A vital win with 2 goals from the much-maligned Trezeguet cut the gap to 4 points. A good display against Everton but a frustrating draw meant Villa slipped to 19th, and the light at the end of tunnel was fading; Villa sat 19th in the table, 3 points from safety, with 6 points to play for.

An in-form Arsenal team arrive at Villa Park on the back of wins against Man City and Liverpool, in what was a must-win game for the Villa.

I’ve missed being at Villa Park for all the games since the Restart, but this game would have ranked right up there with the home game against Everton all the way back in August. You just know it would have been one of those memorable games that stick in the mind for years to come had we been present.

In short; what a win. 

So a trip to already-safe West Ham on the final day would determine Villa’s fate. Another good display despite the familiar lack of cutting-edge sees Villa enter the final 10 minutes level at 0-0. Goals elsewhere could see Villa relegated.

Step up Jack Grealish, I think he would be the first to admit he wasn’t himself early on into the Restart but cometh of the hour cometh the man. As so often this season Jack takes it upon himself to produce the magic to put us 1-0 in-front, cueing delirium in my dad’s lounge. An own goal would have seen jubilant scenes but the fact it was our Jack , Mr Aston Villa, felt like it was written in the script.

No sooner though I had sat back down we find ourselves level due to a cruel deflected shot. Anguish! Well this is Aston Villa isn’t it? We were never going to be allowed the luxury of sitting with our feet up smoking a cigar as the clock ticked towards 90.

Thankfully Arsenal were able to see off a spirted fight back from Watford and Villa were safe!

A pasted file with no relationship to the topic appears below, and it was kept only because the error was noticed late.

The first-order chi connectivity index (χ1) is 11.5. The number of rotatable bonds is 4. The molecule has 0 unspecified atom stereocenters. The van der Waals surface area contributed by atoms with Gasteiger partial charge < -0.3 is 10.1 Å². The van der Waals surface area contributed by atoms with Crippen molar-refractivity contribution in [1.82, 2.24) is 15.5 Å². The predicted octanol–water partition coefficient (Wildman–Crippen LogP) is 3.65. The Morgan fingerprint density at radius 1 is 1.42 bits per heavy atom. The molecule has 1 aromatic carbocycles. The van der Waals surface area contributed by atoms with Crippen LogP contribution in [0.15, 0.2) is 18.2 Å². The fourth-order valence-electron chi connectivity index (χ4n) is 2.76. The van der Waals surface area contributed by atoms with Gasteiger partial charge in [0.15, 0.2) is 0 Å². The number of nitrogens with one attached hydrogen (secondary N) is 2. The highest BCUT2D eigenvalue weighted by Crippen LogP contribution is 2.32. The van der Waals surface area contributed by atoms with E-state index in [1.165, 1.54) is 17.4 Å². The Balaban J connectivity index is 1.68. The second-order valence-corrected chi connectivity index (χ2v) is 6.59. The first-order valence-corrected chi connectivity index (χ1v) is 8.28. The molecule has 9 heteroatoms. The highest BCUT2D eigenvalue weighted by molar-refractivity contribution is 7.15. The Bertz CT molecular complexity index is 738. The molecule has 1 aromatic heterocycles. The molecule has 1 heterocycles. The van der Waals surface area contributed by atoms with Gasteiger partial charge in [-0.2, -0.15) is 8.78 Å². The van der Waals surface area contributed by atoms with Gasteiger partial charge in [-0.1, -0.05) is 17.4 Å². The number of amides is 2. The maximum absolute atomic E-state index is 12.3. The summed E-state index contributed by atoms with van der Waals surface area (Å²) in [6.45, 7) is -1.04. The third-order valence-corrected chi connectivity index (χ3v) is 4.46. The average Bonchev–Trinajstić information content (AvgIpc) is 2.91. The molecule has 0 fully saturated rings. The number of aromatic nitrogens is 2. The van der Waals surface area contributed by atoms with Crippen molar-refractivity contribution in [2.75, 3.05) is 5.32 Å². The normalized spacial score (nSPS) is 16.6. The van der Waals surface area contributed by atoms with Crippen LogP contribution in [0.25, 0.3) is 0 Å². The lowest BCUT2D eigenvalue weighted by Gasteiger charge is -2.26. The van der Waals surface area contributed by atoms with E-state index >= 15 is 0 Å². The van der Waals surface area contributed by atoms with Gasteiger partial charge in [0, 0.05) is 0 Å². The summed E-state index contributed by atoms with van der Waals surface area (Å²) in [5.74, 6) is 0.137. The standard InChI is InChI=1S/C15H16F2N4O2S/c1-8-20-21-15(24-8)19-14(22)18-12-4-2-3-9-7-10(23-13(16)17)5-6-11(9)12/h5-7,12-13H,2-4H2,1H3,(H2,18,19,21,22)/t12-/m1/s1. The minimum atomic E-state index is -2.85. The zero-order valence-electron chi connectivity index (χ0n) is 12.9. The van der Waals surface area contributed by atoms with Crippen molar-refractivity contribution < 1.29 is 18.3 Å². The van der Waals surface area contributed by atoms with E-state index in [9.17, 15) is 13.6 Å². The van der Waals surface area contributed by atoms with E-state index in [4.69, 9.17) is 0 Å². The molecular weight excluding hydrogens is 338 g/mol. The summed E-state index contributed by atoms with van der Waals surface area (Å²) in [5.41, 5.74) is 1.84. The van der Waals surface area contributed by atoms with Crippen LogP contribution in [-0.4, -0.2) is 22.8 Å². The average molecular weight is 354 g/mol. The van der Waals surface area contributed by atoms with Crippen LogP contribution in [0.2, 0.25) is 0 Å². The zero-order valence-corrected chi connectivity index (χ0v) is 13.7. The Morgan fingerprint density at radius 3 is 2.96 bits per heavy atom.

Final Thoughts

So, Villa take the 17th spot I would have gladly taken nearly 12 months ago following the Everton win.

On reflection, survival and a cup final must be seen as a good season. When you analyse the stats of survival amongst promoted teams and then the clubs promoted via the play-offs this season was always going to hard, to think otherwise is naïve in my opinion.

It’s ironic I describe that as naive, when naivety is the word that instantly comes to mind when reviewing our season.

  • We failed to recruit enough Premier League experience into the squad
  • Our tactics were gung-ho at times, and left us open to be torn apart by strong teams
  • We started the season with Wesley, Davis, and Jonathan Kodjia up-front; we needed more.
  • Dean Smith’s poor game management lost us many points; whether it was ill-fated tactical adjustments or late substitutions.

Ultimately though, our summer transfer window was a gamble that paid off. As we look forward to next season, the manager and the players will have a year’s premier league experience in the bank. The squad will be strengthened and hopefully lessons will have been learned.

Here’s hoping to another successful Premier League campaign for 20/21.


Adam Wright